admission, admittance Admission is figurative, suggesting particularly the rights and privileges granted upon entry: the student won admission to a first-rate university. Admittance is purely physical: no admittance beyond this point.
adopt, approve, enact, pass Amendments, ordinances, resolutions, and rules are adopted or approved. Bills are passed. Laws are enacted.
adverse, averse Adverse means either strongly opposed or unfortunate and typically refers to things, not people: adverse relations between nations, an adverse wind blew the ship off course. Averse means “feeling negatively about” and refers to people: averse to asking for directions.
advising, advisement Use advising when referring to offering advice, informing, notifying, etc.: these support services supplement the academic advising; an advising session will be held next Tuesday. Advisement is a noun meaning “careful consideration” (first definition): he will take this under advisement.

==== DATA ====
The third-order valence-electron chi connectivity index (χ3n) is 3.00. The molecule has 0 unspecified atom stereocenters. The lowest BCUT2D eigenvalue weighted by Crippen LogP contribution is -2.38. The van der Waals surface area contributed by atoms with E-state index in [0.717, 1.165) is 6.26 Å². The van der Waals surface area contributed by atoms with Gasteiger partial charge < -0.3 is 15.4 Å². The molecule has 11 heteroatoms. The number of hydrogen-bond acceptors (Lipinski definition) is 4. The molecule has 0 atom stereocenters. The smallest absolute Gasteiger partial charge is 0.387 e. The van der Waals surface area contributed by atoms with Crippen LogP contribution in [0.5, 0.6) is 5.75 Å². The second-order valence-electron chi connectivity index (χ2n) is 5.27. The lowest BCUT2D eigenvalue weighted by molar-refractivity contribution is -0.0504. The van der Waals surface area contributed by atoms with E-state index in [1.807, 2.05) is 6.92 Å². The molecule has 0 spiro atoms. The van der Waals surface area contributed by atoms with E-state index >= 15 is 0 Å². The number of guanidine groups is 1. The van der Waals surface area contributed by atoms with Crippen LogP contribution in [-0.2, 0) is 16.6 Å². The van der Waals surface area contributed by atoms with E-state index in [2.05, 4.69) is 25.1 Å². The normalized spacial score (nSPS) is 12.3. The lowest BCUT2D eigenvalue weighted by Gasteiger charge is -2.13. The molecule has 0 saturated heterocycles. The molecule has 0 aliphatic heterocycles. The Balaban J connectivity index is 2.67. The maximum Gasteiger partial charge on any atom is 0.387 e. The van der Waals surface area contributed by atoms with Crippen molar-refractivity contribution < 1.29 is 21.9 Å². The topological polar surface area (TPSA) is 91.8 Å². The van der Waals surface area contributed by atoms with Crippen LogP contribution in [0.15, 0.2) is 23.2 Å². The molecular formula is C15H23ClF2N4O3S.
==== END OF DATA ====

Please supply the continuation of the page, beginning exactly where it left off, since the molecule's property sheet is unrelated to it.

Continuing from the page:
advisor Preferred use; a common exception to AP style (adviser).
affect, effect Affect, almost always a verb, means “to influence, have an effect on”: the adverse publicity affected the election. The noun has a specialized meaning in psychology, “a feeling or emotion as distinguished from cognition, thought, or action”: the patient exhibited a flat affect, responding to no stimuli. Effect, usually a noun, means “an outcome, result”: the candidate’s attempted explanations had no effect. When used as a verb, effect means “to make happen, produce”: the goal is to effect a major change in the budget allocation process.